"Commenting on a recent article ln
the Star commemorating the anniversary of the battle of Batoche, a correspondent writes to say that In view
of western demands at the present
time It would not come amiss to consider what the rebels of 1885 stood
for, and what several of them died for.
"When Louis Rlel formed his provisional government at St. Laurenf
north of Saskatoon, that government
framed a Bill of Rights for Western
Canada, based on certain grievances
aud It is a matter of serious concern
that the two chief grievances of those
days are still tho Tying need of Western Canada ln 1924.
"Riel's government complained that
Western Canada was being treated as
an appanage of the east; that the natural resources were being exploited
by the east and that the east refused
the west access to the world's mar
kets through the Hudson's Bay.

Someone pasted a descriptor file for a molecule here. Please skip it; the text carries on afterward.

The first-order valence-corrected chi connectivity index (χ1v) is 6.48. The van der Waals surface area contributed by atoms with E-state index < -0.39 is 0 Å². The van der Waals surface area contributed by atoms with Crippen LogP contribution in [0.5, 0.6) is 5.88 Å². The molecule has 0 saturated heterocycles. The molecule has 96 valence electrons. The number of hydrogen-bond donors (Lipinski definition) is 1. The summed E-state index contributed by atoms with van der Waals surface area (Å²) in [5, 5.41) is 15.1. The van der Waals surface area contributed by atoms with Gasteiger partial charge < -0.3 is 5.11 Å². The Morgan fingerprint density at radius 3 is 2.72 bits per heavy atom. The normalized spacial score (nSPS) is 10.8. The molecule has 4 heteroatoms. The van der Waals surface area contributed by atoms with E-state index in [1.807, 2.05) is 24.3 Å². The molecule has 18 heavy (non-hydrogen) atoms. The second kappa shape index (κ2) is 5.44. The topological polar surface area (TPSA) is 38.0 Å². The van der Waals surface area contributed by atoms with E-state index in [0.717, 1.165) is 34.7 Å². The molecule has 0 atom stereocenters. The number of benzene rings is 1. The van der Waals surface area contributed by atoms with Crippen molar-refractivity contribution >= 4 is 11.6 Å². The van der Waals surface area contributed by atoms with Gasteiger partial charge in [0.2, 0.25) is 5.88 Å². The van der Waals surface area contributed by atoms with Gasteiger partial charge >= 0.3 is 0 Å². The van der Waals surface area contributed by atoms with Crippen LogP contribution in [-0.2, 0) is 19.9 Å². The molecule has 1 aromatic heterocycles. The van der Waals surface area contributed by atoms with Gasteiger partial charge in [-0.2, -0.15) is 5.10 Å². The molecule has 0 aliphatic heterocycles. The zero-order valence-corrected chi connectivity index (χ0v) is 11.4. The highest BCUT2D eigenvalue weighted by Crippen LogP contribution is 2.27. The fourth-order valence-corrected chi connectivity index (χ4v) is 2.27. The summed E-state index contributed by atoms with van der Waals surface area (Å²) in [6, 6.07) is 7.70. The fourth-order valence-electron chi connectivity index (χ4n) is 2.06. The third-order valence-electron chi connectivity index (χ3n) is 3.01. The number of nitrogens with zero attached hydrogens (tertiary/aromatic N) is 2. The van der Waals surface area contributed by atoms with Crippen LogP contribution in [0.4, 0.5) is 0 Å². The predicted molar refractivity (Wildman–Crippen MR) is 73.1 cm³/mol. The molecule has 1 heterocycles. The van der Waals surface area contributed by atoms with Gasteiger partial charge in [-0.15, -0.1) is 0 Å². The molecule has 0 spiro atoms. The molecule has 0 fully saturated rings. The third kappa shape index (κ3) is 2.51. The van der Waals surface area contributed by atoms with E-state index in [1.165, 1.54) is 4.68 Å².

"That was thirty years ago.
"Riel was hanged, rot because he
tried to get justice for Western Can
ada, but because hla impatience led
him Into hasty and Impolitic methods
of demanding Justice.
"The Israelites were In the wilderness for forty years before they atoned for their sins. ,
"There are a g.eat many people in
Western Canada who would like to
see the term commuted by a couple
of years."
The Coming of the Rain
A Message of Assurance That All Will
Be Well With the Farmer
Wllh the recent rains there must
come to ub who live on the prairies
the full-meaning of "the rain that replenished the earth." It ls only to
people who have to contend with dry
seasons that thc full blessing of what
rain ln due season means comes home
with ltB real Intensity, cheering the
despondent and putting new courage
In the heart of man who finds his